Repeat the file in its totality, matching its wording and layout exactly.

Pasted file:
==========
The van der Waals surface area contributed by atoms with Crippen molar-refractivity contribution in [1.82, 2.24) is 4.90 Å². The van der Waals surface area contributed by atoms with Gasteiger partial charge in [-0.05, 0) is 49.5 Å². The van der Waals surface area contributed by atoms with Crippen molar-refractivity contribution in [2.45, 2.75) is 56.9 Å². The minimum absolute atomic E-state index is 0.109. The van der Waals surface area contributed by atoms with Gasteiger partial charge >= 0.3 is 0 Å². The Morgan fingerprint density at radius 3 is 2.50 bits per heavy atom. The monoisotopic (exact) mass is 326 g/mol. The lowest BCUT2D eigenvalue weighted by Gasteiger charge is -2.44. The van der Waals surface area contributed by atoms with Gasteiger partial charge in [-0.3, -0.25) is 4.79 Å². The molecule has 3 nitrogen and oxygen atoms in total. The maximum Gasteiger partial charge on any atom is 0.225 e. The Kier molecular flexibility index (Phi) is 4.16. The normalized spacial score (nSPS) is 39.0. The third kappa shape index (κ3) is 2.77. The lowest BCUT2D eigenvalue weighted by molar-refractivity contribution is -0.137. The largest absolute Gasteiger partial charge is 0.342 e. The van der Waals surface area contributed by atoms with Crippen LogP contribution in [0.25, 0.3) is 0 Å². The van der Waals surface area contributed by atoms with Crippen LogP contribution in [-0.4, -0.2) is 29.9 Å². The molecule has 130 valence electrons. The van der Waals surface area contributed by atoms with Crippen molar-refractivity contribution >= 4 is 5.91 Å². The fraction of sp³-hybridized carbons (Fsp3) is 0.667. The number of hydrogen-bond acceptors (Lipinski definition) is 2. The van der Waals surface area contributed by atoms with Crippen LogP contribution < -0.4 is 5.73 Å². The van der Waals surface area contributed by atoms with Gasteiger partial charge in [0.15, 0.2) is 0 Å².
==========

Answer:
The van der Waals surface area contributed by atoms with Crippen molar-refractivity contribution in [1.82, 2.24) is 4.90 Å². The van der Waals surface area contributed by atoms with Gasteiger partial charge in [-0.05, 0) is 49.5 Å². The van der Waals surface area contributed by atoms with Crippen molar-refractivity contribution in [2.45, 2.75) is 56.9 Å². The minimum absolute atomic E-state index is 0.109. The van der Waals surface area contributed by atoms with Gasteiger partial charge >= 0.3 is 0 Å². The Morgan fingerprint density at radius 3 is 2.50 bits per heavy atom. The monoisotopic (exact) mass is 326 g/mol. The lowest BCUT2D eigenvalue weighted by Gasteiger charge is -2.44. The van der Waals surface area contributed by atoms with Gasteiger partial charge in [-0.3, -0.25) is 4.79 Å². The molecule has 3 nitrogen and oxygen atoms in total. The maximum Gasteiger partial charge on any atom is 0.225 e. The Kier molecular flexibility index (Phi) is 4.16. The normalized spacial score (nSPS) is 39.0. The third kappa shape index (κ3) is 2.77. The lowest BCUT2D eigenvalue weighted by molar-refractivity contribution is -0.137. The largest absolute Gasteiger partial charge is 0.342 e. The van der Waals surface area contributed by atoms with Crippen LogP contribution in [0.25, 0.3) is 0 Å². The van der Waals surface area contributed by atoms with Crippen LogP contribution in [-0.4, -0.2) is 29.9 Å². The molecule has 130 valence electrons. The van der Waals surface area contributed by atoms with Crippen molar-refractivity contribution >= 4 is 5.91 Å². The fraction of sp³-hybridized carbons (Fsp3) is 0.667. The number of hydrogen-bond acceptors (Lipinski definition) is 2. The van der Waals surface area contributed by atoms with Crippen LogP contribution < -0.4 is 5.73 Å². The van der Waals surface area contributed by atoms with Gasteiger partial charge in [0.15, 0.2) is 0 Å².